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  1. Shoutir Kishore Chatterjee (2003). Statistical Thought: A Perspective and History. OUP Oxford.
    In this unique monograph, based on years of extensive work, Chatterjee presents the historical evolution of statistical thought from the perspective of various approaches to statistical induction. Developments in statistical concepts and theories are discussed alongside philosophical ideas on the ways we learn from experience. -/- Suitable for researchers, lecturers and students in statistics and the history of science this book is aimed at those who have had some exposure to statistical theory. It is also useful to logicians and philosophers (...)
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  2. James Franklin & Scott Sisson, Assessment of Strategies for Evaluating Extreme Risks. Australian Centre of Excellence for Risk Analysis Reports.
    The report begins by outlining several case studies with varying levels of data, examining the role for extreme event risk analysis. The case studies include BA’s analysis of fire blight and New Zealand apples, bank operational risk and several technical failures. The report then surveys recent developments in methods relevant to evaluating extreme risks and evaluates their properties. These include methods for fraud detection in banks, formal extreme value theory, Bayesian approaches, qualitative reasoning, and adversary and advocacy models. The document (...)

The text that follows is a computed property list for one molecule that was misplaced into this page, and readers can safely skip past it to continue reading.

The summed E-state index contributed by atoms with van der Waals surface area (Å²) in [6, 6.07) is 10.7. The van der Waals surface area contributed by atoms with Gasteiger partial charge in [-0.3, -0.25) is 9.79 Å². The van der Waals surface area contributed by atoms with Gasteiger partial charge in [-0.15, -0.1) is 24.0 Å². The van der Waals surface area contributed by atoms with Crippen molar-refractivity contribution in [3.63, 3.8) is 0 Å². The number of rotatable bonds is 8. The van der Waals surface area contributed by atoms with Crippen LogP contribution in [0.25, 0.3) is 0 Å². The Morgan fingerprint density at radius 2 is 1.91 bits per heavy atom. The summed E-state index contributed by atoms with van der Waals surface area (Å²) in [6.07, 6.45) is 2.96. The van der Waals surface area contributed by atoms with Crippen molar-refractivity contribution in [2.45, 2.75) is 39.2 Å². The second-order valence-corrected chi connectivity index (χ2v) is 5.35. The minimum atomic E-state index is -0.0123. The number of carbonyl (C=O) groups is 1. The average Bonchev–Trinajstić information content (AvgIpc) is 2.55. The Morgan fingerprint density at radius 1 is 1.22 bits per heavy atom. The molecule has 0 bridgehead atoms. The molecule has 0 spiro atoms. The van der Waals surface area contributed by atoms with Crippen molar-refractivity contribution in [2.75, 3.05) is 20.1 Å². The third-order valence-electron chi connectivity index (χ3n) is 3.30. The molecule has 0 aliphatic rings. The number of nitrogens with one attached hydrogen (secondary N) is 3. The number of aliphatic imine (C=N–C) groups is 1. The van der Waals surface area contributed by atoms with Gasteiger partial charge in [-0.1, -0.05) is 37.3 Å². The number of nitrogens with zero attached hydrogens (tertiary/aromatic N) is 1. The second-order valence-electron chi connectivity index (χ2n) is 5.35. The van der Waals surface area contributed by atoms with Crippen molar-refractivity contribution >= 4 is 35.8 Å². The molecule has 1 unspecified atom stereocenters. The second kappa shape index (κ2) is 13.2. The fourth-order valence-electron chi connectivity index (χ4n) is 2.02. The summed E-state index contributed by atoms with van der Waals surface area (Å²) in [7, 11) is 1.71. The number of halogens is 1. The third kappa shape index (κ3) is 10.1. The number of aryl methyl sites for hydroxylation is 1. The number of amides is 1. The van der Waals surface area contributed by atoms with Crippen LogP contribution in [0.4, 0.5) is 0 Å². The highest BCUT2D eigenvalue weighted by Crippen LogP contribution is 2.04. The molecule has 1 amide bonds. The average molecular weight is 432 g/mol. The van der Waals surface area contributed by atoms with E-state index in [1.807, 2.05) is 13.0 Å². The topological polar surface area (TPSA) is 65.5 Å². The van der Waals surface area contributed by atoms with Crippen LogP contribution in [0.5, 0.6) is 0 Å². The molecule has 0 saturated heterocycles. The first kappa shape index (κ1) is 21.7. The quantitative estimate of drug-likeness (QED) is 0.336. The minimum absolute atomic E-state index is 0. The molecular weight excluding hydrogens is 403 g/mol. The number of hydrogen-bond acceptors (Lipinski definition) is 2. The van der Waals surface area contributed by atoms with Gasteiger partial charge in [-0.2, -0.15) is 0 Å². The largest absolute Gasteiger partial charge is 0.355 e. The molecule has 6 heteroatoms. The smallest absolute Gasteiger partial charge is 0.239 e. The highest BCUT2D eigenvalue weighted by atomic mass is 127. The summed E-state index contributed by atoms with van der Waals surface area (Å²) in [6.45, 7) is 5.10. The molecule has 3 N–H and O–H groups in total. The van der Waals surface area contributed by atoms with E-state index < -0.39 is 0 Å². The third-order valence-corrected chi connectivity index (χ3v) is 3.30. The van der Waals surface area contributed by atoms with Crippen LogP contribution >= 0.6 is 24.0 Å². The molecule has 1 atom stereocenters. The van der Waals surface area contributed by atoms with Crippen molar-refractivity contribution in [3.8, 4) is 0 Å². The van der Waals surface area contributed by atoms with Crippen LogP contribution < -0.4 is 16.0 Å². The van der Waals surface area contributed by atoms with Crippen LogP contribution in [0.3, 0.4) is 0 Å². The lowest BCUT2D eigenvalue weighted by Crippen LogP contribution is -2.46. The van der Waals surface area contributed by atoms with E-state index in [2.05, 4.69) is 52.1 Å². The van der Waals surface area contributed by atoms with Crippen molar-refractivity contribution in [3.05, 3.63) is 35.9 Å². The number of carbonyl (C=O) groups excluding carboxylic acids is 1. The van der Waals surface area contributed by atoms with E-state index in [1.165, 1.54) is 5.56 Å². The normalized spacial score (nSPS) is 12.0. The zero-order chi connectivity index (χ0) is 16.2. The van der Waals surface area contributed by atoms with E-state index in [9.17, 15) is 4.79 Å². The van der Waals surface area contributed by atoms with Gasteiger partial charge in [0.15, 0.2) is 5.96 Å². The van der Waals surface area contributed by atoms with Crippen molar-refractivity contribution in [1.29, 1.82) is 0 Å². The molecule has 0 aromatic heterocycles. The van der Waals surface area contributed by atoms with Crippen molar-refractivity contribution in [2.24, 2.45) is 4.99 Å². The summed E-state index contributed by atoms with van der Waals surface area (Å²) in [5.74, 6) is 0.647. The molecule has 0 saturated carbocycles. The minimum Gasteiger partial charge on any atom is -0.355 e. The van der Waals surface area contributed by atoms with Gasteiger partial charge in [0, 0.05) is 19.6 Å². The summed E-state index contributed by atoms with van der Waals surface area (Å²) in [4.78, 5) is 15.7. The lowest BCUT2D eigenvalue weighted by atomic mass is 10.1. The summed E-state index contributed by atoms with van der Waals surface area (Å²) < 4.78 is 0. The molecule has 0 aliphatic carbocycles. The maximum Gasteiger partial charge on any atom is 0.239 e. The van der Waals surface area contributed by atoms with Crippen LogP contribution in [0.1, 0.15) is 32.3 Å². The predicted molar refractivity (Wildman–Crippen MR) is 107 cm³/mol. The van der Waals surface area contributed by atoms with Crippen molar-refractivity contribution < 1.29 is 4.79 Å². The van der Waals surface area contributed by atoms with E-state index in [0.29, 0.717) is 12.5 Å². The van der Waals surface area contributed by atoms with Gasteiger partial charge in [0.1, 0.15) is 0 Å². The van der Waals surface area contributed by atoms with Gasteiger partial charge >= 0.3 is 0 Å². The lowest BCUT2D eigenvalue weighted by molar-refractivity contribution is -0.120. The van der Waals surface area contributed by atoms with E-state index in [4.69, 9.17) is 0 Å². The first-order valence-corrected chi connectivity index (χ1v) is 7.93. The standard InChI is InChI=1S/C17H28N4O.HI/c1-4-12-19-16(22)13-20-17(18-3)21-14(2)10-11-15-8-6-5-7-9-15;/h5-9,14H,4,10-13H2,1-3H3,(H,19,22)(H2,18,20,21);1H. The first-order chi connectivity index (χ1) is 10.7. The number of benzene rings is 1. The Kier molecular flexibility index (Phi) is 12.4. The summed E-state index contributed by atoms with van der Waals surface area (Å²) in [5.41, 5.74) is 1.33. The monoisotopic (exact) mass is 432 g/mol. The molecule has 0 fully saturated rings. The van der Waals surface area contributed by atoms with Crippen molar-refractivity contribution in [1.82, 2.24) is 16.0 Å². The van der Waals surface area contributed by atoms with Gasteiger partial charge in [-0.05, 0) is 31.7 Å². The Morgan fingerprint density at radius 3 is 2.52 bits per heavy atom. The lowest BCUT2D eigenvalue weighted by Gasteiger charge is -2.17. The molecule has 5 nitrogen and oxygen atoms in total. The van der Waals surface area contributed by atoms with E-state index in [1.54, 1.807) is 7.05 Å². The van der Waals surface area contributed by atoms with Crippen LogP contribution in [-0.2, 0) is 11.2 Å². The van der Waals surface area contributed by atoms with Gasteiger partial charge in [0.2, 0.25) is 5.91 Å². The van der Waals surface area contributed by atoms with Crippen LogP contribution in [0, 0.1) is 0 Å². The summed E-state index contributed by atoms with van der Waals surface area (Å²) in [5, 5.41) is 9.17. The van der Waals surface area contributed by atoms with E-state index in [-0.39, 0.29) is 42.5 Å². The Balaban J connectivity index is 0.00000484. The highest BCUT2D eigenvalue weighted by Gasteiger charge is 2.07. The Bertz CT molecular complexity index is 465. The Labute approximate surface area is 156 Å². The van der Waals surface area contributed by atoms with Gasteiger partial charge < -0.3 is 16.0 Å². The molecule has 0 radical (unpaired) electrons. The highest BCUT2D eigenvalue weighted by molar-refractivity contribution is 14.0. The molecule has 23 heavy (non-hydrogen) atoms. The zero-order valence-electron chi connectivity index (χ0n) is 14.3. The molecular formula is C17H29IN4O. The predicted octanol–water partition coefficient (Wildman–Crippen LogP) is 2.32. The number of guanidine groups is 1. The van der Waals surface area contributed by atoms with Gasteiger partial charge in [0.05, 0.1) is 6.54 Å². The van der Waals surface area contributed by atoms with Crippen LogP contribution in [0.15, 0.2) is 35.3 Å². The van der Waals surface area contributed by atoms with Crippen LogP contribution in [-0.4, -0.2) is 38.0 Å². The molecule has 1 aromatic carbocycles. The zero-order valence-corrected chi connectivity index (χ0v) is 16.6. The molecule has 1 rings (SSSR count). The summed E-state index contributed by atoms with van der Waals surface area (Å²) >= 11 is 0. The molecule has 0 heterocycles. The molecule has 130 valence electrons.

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  3. Niki Pfeifer & G. D. Kleiter (2006). Towards a Probability Logic Based on Statistical Reasoning. In Proceedings of the 11 T H Ipmu International Conference (Information Processing and Management of Uncertainty in Knowledge-Based Systems). 2308--2315.
    Logical argument forms are investigated by second order probability density functions. When the premises are expressed by beta distributions, the conclusions usually are mixtures of beta distributions. If the shape parameters of the distributions are assumed to be additive (natural sampling), then the lower and upper bounds of the mixing distributions (P´olya-Eggenberger distributions) are parallel to the corresponding lower and upper probabilities in conditional probability logic.
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